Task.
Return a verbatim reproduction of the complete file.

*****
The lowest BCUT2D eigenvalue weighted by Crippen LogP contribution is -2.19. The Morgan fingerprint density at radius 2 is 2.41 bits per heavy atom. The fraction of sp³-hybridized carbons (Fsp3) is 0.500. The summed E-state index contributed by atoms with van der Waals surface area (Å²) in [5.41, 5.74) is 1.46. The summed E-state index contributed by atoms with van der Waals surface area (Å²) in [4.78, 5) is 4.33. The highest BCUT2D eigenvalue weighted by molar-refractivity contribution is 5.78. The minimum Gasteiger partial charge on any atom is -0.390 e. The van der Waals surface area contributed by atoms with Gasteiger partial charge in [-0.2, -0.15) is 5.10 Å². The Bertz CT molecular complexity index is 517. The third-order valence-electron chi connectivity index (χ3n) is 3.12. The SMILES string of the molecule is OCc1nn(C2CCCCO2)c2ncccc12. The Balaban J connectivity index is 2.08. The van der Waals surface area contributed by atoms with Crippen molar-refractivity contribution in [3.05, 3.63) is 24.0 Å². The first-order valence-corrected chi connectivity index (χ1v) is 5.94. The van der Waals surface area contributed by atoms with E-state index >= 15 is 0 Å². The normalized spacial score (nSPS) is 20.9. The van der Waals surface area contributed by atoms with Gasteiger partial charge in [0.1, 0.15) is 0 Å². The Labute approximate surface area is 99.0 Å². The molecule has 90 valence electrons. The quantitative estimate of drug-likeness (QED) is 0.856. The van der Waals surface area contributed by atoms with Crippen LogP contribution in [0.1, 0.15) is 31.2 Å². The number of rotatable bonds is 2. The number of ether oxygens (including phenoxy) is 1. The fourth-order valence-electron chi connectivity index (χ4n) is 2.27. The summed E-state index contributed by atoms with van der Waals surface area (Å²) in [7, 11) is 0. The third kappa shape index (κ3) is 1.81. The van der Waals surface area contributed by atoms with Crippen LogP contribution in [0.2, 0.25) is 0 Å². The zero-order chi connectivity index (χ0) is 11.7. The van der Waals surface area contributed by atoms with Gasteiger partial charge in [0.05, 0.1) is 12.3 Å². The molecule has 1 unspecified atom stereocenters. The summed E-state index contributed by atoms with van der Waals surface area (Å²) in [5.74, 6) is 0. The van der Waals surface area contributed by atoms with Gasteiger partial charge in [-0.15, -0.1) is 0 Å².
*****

The lowest BCUT2D eigenvalue weighted by Crippen LogP contribution is -2.19. The Morgan fingerprint density at radius 2 is 2.41 bits per heavy atom. The fraction of sp³-hybridized carbons (Fsp3) is 0.500. The summed E-state index contributed by atoms with van der Waals surface area (Å²) in [5.41, 5.74) is 1.46. The summed E-state index contributed by atoms with van der Waals surface area (Å²) in [4.78, 5) is 4.33. The highest BCUT2D eigenvalue weighted by molar-refractivity contribution is 5.78. The minimum Gasteiger partial charge on any atom is -0.390 e. The van der Waals surface area contributed by atoms with Gasteiger partial charge in [-0.2, -0.15) is 5.10 Å². The Bertz CT molecular complexity index is 517. The third-order valence-electron chi connectivity index (χ3n) is 3.12. The SMILES string of the molecule is OCc1nn(C2CCCCO2)c2ncccc12. The Balaban J connectivity index is 2.08. The van der Waals surface area contributed by atoms with Crippen molar-refractivity contribution in [3.05, 3.63) is 24.0 Å². The first-order valence-corrected chi connectivity index (χ1v) is 5.94. The van der Waals surface area contributed by atoms with E-state index >= 15 is 0 Å². The normalized spacial score (nSPS) is 20.9. The van der Waals surface area contributed by atoms with Gasteiger partial charge in [0.1, 0.15) is 0 Å². The Labute approximate surface area is 99.0 Å². The molecule has 90 valence electrons. The quantitative estimate of drug-likeness (QED) is 0.856. The van der Waals surface area contributed by atoms with Crippen LogP contribution in [0.1, 0.15) is 31.2 Å². The number of rotatable bonds is 2. The number of ether oxygens (including phenoxy) is 1. The fourth-order valence-electron chi connectivity index (χ4n) is 2.27. The summed E-state index contributed by atoms with van der Waals surface area (Å²) in [7, 11) is 0. The third kappa shape index (κ3) is 1.81. The van der Waals surface area contributed by atoms with Crippen LogP contribution in [0.2, 0.25) is 0 Å². The zero-order chi connectivity index (χ0) is 11.7. The van der Waals surface area contributed by atoms with Gasteiger partial charge in [0.05, 0.1) is 12.3 Å². The molecule has 1 unspecified atom stereocenters. The summed E-state index contributed by atoms with van der Waals surface area (Å²) in [5.74, 6) is 0. The van der Waals surface area contributed by atoms with Gasteiger partial charge in [-0.15, -0.1) is 0 Å².